I have yet to personally see a case where one grinder produced radically different EY% with radically different flavors. I haven't tried every grinder, of course. But I have tried a number of them, measuring both flavor and objective measures. I'm very happy with what I have.

cunim

Postby cunim » Mar 19, 2019, 9:20 am

nuketopia wrote:Well, the problem is that human beings are horrible test instruments. If you put the exact same coffee at the exact same temperature into four identical cups and set a label card next to each describing each as wildly different, people will report tasting completely different things.

We need tools like refractometers to make objective measures of machine and process performance. Taste and other purely human observations are so subject to bias and unreliability that we really have no idea of making any positive changes or not.


Actually, there are ways to make objective measurements of subjective dependent variables like taste. Trouble is, these methods require the use of statistical methods and those rely on a reasonable number of data points. That said, it's not hard, just laborious. Ask Nestle or Christie's how they tell if one product variant or another is more likely to succeed. They determine which tastes better using tasting panels. Same thing, but to provide external validity (relevance beyond the test conditions) you need a representative sample of members of the relevant population. That means random sampling of panel members from that population (which in our case is lovers of good coffee). Combine that sampling with blind (preferably double blind) testing, and you start to get somewhere.

Contrast that with a cupping session or a wine tasting. You are getting a small number of data points from testers that are absolutely not representative of the population of drinkers. The testers are experts, the drinkers are not. That is why it is so common for what the gurus tell us to diverge from what we experience. They are basing their judgments on a different context and skill set from ours. To them it tastes like blueberries and leather (Corinthian). To me it tastes like a frog on a lilly pad. Sigh.

nuketopia

Postby nuketopia » replying to cunim » Mar 19, 2019, 11:54 pm

Oh I agree. The entirety of color science for instance, is based on methodical and statistical approaches to human observation. The process used to develop CIE 1934 color space and models of human tri-stimulus vision are great examples of such science. Color is very critical to a variety of industries. The really tough thing is that we can't "measure color" in the sense that color is a perception, while we can very accurately measure light, wavelengths, reflectivity and a variety of other physical qualities. Humans are great at seeing minor differences between two similar colors, but really terrible at picking the same color on its own, and easily fooled by certain color combinations.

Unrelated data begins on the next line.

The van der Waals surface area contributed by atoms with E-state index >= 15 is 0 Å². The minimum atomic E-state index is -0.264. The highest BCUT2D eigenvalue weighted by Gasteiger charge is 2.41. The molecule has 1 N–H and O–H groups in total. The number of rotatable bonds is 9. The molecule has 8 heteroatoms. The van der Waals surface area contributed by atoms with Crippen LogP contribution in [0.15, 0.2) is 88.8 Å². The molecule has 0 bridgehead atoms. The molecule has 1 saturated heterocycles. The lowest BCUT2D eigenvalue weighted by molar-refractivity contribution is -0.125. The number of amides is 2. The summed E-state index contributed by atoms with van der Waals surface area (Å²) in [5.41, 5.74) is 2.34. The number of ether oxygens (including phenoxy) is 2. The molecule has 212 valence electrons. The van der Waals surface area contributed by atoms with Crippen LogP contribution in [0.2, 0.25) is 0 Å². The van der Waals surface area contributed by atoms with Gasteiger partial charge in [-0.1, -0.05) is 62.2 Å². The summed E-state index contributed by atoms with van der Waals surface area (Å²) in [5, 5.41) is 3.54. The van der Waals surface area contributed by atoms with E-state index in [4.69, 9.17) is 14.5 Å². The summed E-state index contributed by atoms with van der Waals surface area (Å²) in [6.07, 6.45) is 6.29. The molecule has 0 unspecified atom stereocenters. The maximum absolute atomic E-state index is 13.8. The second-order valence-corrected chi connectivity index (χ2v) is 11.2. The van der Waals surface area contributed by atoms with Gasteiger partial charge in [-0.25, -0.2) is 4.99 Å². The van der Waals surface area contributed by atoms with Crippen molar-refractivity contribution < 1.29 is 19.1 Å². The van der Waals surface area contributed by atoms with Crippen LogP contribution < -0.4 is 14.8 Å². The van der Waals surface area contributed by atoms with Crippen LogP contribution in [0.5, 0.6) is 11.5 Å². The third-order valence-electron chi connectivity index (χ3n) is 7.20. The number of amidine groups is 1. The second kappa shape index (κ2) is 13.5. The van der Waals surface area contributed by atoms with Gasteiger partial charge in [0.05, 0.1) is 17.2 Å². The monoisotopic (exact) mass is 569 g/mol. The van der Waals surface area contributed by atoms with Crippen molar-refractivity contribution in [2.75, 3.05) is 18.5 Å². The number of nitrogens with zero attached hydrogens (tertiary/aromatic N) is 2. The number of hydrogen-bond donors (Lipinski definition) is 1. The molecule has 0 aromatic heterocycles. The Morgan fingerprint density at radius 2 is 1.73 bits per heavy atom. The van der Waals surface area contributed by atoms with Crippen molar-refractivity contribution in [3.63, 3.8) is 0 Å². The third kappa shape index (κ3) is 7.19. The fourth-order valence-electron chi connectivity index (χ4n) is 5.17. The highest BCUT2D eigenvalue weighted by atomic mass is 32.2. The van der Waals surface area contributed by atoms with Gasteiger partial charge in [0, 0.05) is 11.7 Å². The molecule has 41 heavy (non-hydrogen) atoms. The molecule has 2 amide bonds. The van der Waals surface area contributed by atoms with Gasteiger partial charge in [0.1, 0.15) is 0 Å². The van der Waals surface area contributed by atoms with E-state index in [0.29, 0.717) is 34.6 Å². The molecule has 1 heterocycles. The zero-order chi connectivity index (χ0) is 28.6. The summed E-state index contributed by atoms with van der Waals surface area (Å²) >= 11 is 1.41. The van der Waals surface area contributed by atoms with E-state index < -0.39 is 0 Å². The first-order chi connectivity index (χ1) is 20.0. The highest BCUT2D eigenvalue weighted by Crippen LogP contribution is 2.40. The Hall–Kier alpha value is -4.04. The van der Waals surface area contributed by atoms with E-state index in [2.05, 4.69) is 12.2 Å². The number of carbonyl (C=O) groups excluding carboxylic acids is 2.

A very experienced professional wine, spirits or coffee taster will readily admit that his/her tasting ability is subject to error. They usually don't make critical decisions based on a single session. I know some wine makers and the good ones understand the human limitations.

Getting back to the refractometer question: I honestly don't have any data to argue for or against taste-vs-EY%. I can say, I have used the refractometer to establish at least for me, that espresso tends to taste "good" in the range of 8.5-9.5% TDS of density and around 17-21% EY most of the time. I use it as a tool to help me keep my own methods in line and sometimes as a means to dial in something that is difficult, or to assure that I've done everything possible with something that isn't working for me. I have to say, it is a reliable tool when used correctly. I have noted interesting things, such as EY goes up a little after a thorough cleaning of the grinder and burrs and that the bean temperature prior to grinding (say freezing vs. heated) makes a difference.

I haven't seen any particular difference between grinders for instance, where gross differences in EY materially worked for one and not the other. I have though, seen grinders that were inferior, and had a difficult time achieving EY in the range one expects for espresso output and duration. I have tried competent examples of flat and conical burr grinders and not found them to perform differently in terms of EY when adjusted for similar time/output. I think they may be different somewhat in flavor, but that whole double blind process and statistical sample size would be necessary to say so conclusively.

I may go visit a local shop I know with an EK43 and manual paddle machine they use for single-origins and take the refractometer with me, order a few shots and see what is happening with it, and try the same beans at home in my setup. I would suspect they're not going to be wildly different.